Gold Gloves, the keystone and D.J. LeMahieu

The 2018 Rawlings Gold Glove Awards were issued this week. Among the list of 54 finalists (three at each position per league) and 19 winners (there was one tie) there was not one single Mets player.

Examining the list, it is noteworthy that 12 of the 19 winners were from playoff teams. Exposure helps, sure, but there’s no denying that defense helps a team win. The Red Sox outfield defense saved hits from falling and runs from scoring in seemingly every game leading up to their World Series victory.

Our previous General Manager, Sandy Alderson, felt that defense was overrated, and historically he wasn’t alone. For many years, the Mets have played players out of position in an attempt to score a few more runs, but certainly offset that with additional runs allowed. Howard Johnson and Wilmer Flores at shortstop, Mike Piazza and Jay Bruce at first base, Daniel Murphy and Lucas Duda in left field, and a host of corner outfielders masquerading as bad center fielders.

Over the years the Mets have had some fine gloves, even 20 Gold Glove winners – Tommie Agee (1970), Bud Harrelson (1971), Doug Flynn (1980), Keith Hernandez (1983-88), Ron Darling (1989), Rey Ordonez (1997-99), Robin Ventura (1999), Carlos Beltran (2006-08), David Wright (2007-08), and Juan Lagares (2014). The awards are certainly subjective, and historically based more on reputation than analytics, but that’s likely changed these past 10 years. In 2015, Jacob deGrom won the Wilson Defensive Player of the Year Award for pitchers, but yet wasn’t a Rawlings Gold Glove finalist. Hmmm.

Having just one Mets Gold Glove winner in the past 10 years speaks to team philosophy more than anything else. This needs to change. A strong defense gives young pitchers confidence and allows veteran pitchers the wiggle room to take chances as they trust the men behind them. Former closer Jeurys Familia, when at his best, has an ability to make hitters pound the ball into the ground, but what good is that if ground balls keep finding holes through the infield?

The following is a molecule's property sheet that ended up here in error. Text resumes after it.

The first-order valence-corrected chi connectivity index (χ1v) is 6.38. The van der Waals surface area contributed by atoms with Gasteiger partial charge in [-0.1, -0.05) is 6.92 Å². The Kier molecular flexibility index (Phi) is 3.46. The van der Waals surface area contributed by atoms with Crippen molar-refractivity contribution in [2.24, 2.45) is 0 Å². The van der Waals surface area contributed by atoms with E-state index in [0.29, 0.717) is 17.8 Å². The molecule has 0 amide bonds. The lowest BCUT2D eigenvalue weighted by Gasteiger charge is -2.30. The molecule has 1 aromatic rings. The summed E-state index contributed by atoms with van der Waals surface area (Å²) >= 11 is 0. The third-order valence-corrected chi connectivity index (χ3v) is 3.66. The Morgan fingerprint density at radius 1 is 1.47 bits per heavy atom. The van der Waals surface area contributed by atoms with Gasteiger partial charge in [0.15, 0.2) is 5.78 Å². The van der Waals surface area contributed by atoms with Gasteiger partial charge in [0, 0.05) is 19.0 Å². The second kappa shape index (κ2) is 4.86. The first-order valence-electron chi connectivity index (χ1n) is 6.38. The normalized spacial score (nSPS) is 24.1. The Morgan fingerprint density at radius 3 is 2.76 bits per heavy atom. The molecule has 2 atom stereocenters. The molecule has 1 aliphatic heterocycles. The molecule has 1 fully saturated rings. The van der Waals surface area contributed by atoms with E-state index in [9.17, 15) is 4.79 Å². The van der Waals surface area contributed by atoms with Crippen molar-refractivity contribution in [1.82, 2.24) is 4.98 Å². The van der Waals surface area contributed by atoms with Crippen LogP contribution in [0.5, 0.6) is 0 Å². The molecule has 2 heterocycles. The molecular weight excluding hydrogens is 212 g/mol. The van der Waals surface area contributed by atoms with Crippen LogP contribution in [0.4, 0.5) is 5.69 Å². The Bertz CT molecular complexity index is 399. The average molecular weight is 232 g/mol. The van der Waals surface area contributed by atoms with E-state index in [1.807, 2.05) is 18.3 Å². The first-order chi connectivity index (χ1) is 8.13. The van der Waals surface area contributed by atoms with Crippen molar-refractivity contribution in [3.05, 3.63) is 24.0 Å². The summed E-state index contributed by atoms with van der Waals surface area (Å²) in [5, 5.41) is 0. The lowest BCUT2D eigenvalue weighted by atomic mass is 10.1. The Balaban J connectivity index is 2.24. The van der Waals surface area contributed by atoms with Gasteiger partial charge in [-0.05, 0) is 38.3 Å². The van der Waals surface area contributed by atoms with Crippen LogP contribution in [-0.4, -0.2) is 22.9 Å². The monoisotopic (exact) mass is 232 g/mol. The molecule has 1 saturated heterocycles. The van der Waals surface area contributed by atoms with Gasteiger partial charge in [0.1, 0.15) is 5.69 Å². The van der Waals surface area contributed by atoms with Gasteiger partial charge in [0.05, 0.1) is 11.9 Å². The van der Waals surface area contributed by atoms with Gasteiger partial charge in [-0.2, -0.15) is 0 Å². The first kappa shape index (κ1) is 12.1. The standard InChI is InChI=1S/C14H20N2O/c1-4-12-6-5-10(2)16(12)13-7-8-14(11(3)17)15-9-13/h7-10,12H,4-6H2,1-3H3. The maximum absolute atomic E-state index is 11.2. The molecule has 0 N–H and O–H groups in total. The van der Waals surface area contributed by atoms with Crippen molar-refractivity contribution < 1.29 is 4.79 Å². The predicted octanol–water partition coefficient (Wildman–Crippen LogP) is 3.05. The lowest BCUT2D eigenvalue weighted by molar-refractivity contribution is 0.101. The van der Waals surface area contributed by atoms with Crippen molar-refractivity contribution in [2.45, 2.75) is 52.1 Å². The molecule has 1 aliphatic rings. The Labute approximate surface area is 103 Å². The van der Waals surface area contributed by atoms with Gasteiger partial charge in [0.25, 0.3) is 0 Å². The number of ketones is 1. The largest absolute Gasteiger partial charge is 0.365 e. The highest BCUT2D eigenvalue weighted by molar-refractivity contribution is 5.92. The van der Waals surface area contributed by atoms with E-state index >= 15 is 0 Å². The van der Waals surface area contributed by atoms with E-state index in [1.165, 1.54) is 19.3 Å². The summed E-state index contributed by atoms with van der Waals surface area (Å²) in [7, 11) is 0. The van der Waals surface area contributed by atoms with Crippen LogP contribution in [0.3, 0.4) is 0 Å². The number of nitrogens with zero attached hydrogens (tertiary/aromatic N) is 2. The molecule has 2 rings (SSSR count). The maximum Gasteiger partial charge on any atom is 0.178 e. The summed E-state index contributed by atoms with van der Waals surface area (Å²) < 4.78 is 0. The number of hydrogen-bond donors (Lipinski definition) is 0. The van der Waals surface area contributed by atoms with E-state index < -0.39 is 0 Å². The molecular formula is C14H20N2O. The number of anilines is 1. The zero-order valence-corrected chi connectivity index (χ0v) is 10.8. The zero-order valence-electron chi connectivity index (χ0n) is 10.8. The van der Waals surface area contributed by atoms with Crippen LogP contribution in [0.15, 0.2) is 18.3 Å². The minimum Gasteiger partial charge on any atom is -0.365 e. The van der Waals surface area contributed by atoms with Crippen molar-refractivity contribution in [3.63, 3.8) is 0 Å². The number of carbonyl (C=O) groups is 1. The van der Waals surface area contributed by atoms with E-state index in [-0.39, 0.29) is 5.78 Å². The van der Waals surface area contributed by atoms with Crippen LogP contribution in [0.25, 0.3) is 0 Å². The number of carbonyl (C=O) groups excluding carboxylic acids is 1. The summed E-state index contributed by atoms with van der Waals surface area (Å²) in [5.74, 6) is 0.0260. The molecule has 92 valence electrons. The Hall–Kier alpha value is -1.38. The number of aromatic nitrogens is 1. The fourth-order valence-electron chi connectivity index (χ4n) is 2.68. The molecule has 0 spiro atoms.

A strong defense gives a team a better chance of winning close games. It’s a secret weapon and perhaps an undervalued asset, along with team speed. Overachieving teams with low payrolls and few big name players that manage to play .500 or even sneak into the playoffs like the Tampa Bay Rays and Oakland A’s can often thank their legs and gloves. It’s about more than just sure-handed players that don’t make a lot of errors and catchers who can throw out base runners. It’s about fast players with range to chase down balls in the outfield gap, holding doubles to singles and turning hits into outs. It’s about rangy second baseman closing off that right side gap that has seemed like a chasm for the Mets since the Edgardo Alfonso days. The keystone is a spot for an athletic player who can cover a lot of ground and make game changing plays. For the Mets these past 10 years it’s been a place to plug guys with balky knees and flat feet.

Jeff McNeil looked better than expected in his time at second base in Queens, but he’s played third base as well and Todd Frazier is coming off the worst season of his career and entering his walk year. Among the free agents at second base is three-time Gold Glove winner D.J. LeMahieu. The Rockies second baseman was credited with 18 DRS in 2018, second most in the Majors. He’s also a career .298 hitter with a .350 OBP who won the NL batting title in 2016.

When the Mets look at catchers in particular, they need to look for defense. There is no Mike Piazza right now. There is no catcher putting up MVP offensive numbers. Rather than overpaying in trade or free agent dollars for a catcher because he can hit 20 home runs, the Mets should zero in on the best backstop they can find. It’s a defensive first position and with a few exceptions (Yadier Molina) few of these guys can maintain health and consistency into their later years.

The Royals are rebuilding and have a catcher with a sizable contract (by their standards). Salvador Perez is not a great offensive player when you consider his inability to draw walks, but he’s won five Gold Gloves and in each of the past two seasons he’s slugged 27 home runs and driven in 80 runs. Perez is also, by all accounts, a clubhouse leader. There are other trade targets at catcher that might cost less in prospects, like San Diego’s Austin Hedges, who’s got one of the best arms in the game.